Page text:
#somELC It was something of an "off" year for the Yale SOM education conference – not in terms of attendance or quality of the program but rather in terms of VIPs and the atmosphere of self-congratulation. Faced with charter quality problems and political setbacks and all the rest, could reformers have finally learned humility to go along with their urgency? It wouldn't be a bad thing. In any case, there was no video greeting from Arne Duncan or even any high level USDE officials in attendance. [Andy Rotherham complained that the USDE’s Brad Jupp had to conference into the morning session because the Administration was being “run like a Central American country."] There was no Wendy Kopp, Jon Schnur, Jonah Edelman, or even Michelle Rhee. There weren’t any other reporters or bloggers there (that I know of). Some sort of fall-off was inevitable, considering that the previous two events took place shortly after Obama was elected and right when the hullabaloo surrounding the competition for Race To The Top was in full force. Plus a recession and all of that.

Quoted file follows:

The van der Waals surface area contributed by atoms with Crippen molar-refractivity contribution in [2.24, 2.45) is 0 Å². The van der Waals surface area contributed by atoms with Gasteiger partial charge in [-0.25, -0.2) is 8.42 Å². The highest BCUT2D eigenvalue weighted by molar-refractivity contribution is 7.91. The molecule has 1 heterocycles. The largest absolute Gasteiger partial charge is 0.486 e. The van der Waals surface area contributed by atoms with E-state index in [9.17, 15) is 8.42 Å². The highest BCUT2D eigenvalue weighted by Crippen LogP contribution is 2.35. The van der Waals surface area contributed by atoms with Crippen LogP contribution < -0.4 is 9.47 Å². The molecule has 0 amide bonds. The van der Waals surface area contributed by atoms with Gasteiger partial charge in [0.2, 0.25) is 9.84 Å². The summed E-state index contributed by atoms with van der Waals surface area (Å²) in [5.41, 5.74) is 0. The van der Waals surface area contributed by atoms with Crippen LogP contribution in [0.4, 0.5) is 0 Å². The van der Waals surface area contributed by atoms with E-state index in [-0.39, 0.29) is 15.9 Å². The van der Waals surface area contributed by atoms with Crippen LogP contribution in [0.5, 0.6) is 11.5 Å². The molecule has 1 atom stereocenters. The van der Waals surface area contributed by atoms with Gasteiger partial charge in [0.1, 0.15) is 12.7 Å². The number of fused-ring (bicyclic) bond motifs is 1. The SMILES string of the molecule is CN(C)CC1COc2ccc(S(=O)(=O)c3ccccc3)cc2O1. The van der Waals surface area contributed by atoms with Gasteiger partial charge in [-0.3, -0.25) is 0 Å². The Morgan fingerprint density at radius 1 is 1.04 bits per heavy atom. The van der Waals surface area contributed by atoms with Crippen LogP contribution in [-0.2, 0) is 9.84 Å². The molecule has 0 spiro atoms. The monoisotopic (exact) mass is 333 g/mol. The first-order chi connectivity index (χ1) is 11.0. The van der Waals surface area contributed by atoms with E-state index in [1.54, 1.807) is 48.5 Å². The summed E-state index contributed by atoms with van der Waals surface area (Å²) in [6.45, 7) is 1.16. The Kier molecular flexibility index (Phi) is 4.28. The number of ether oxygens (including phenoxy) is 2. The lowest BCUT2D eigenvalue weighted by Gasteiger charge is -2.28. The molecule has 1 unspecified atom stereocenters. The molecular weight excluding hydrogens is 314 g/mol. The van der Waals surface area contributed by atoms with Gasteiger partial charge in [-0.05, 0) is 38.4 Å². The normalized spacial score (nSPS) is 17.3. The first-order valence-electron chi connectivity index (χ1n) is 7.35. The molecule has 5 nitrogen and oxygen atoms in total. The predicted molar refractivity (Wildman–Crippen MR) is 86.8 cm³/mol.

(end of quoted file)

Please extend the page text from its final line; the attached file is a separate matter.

In a positive development for a community that can be pretty insular, there were not one but two sessions focused on unions and contracts – one morning session with the AFT’s Joan Devlin and New Haven’s Garth Harries, among others, plus a lunchtime session with the superintendents for New Haven and Baltimore plus Randi Weingarten. My small but growing list of school reform “amphibians” (those few who’ve switched from school, district, or state work to nonprofit or private sector work, or switched from labor to management): Andy Smarick, Chris Cerf, Garth Harries, Kevin Huffman, Sandra Scandera (NM state supe), Mike Johnston, Jon Schnur, Andy Rotherham (sort of), Brad Jupp, John King, Jo Anderson, Michelle Rhee.
The best session I saw focused on the reform movement’s inattention to (hostility toward?) community engagement and featured some powerful insights about why reformers often find themselves fighting against (and losing to) the people they think they are trying to help. Derrell Bradford, Danielle Smith, Ref Rodriguez, and Michala English lit up the room, IMO. Ellen Winn moderated. I wish Michelle Rhee and Jonah Edelman and others who are hoping to beef up this part of the reform effort had been there to listen because I worry that they are about to make some preventable mistakes. Reformers are beginning to understand the need for stakeholder involvement but only as an afterthought not from the start (Danielle Smith/ BAEO Connecticut)
Other things I heard, thought, saw below the jump. TLDR? Twitter feed here.